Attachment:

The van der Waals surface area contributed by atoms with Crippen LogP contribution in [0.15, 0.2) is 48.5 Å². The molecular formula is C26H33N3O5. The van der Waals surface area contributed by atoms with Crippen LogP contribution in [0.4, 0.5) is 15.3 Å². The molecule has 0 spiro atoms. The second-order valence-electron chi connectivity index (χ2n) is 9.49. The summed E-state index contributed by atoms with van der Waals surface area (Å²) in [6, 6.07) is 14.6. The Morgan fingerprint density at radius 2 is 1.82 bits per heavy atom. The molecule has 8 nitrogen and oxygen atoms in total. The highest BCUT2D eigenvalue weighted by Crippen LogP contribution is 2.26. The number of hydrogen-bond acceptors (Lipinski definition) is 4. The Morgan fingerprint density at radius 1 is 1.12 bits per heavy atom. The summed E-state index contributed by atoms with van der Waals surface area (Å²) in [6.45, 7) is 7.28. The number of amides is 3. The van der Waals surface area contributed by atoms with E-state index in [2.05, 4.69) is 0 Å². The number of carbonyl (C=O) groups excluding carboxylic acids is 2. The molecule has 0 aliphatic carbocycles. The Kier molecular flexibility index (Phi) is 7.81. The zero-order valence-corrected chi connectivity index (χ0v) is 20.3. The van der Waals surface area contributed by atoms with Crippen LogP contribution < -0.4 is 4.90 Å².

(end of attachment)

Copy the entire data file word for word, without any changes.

The van der Waals surface area contributed by atoms with Crippen LogP contribution in [0.15, 0.2) is 48.5 Å². The molecular formula is C26H33N3O5. The van der Waals surface area contributed by atoms with Crippen LogP contribution in [0.4, 0.5) is 15.3 Å². The molecule has 0 spiro atoms. The second-order valence-electron chi connectivity index (χ2n) is 9.49. The summed E-state index contributed by atoms with van der Waals surface area (Å²) in [6, 6.07) is 14.6. The Morgan fingerprint density at radius 2 is 1.82 bits per heavy atom. The molecule has 8 nitrogen and oxygen atoms in total. The highest BCUT2D eigenvalue weighted by Crippen LogP contribution is 2.26. The number of hydrogen-bond acceptors (Lipinski definition) is 4. The Morgan fingerprint density at radius 1 is 1.12 bits per heavy atom. The summed E-state index contributed by atoms with van der Waals surface area (Å²) in [6.45, 7) is 7.28. The number of amides is 3. The van der Waals surface area contributed by atoms with E-state index in [2.05, 4.69) is 0 Å². The number of carbonyl (C=O) groups excluding carboxylic acids is 2. The molecule has 0 aliphatic carbocycles. The Kier molecular flexibility index (Phi) is 7.81. The zero-order valence-corrected chi connectivity index (χ0v) is 20.3. The van der Waals surface area contributed by atoms with Crippen LogP contribution < -0.4 is 4.90 Å².